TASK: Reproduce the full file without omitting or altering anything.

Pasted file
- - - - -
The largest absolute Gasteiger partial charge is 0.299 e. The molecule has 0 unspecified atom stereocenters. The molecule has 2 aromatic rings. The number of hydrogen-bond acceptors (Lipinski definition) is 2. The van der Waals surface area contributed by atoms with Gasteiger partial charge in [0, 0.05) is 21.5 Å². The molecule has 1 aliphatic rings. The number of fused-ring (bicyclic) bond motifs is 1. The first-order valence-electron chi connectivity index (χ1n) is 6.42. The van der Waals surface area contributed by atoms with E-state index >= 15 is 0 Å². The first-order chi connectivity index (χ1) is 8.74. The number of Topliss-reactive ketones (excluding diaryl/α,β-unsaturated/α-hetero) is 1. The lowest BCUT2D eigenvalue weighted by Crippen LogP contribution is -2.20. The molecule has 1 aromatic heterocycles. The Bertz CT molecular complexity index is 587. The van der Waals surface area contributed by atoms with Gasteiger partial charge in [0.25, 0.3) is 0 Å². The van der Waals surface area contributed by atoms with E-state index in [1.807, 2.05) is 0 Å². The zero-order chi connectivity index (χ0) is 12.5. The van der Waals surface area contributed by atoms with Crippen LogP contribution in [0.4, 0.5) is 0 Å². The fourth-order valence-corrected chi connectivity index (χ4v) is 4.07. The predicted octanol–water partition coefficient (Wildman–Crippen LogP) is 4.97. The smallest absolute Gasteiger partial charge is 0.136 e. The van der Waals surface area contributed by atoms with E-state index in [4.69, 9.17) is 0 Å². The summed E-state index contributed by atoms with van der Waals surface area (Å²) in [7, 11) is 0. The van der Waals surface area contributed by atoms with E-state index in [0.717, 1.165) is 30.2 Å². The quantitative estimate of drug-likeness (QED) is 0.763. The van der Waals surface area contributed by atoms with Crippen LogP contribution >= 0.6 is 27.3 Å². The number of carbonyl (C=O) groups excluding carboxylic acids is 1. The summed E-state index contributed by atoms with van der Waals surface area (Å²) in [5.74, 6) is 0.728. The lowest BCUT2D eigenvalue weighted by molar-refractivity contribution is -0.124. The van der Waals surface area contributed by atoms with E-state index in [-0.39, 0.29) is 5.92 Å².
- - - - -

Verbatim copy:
The largest absolute Gasteiger partial charge is 0.299 e. The molecule has 0 unspecified atom stereocenters. The molecule has 2 aromatic rings. The number of hydrogen-bond acceptors (Lipinski definition) is 2. The van der Waals surface area contributed by atoms with Gasteiger partial charge in [0, 0.05) is 21.5 Å². The molecule has 1 aliphatic rings. The number of fused-ring (bicyclic) bond motifs is 1. The first-order valence-electron chi connectivity index (χ1n) is 6.42. The van der Waals surface area contributed by atoms with E-state index >= 15 is 0 Å². The first-order chi connectivity index (χ1) is 8.74. The number of Topliss-reactive ketones (excluding diaryl/α,β-unsaturated/α-hetero) is 1. The lowest BCUT2D eigenvalue weighted by Crippen LogP contribution is -2.20. The molecule has 1 aromatic heterocycles. The Bertz CT molecular complexity index is 587. The van der Waals surface area contributed by atoms with Gasteiger partial charge in [0.25, 0.3) is 0 Å². The van der Waals surface area contributed by atoms with E-state index in [1.807, 2.05) is 0 Å². The zero-order chi connectivity index (χ0) is 12.5. The van der Waals surface area contributed by atoms with Crippen LogP contribution in [0.4, 0.5) is 0 Å². The fourth-order valence-corrected chi connectivity index (χ4v) is 4.07. The predicted octanol–water partition coefficient (Wildman–Crippen LogP) is 4.97. The smallest absolute Gasteiger partial charge is 0.136 e. The van der Waals surface area contributed by atoms with E-state index in [4.69, 9.17) is 0 Å². The summed E-state index contributed by atoms with van der Waals surface area (Å²) in [7, 11) is 0. The van der Waals surface area contributed by atoms with E-state index in [0.717, 1.165) is 30.2 Å². The quantitative estimate of drug-likeness (QED) is 0.763. The van der Waals surface area contributed by atoms with Crippen LogP contribution >= 0.6 is 27.3 Å². The number of carbonyl (C=O) groups excluding carboxylic acids is 1. The summed E-state index contributed by atoms with van der Waals surface area (Å²) in [5.74, 6) is 0.728. The lowest BCUT2D eigenvalue weighted by molar-refractivity contribution is -0.124. The van der Waals surface area contributed by atoms with E-state index in [-0.39, 0.29) is 5.92 Å².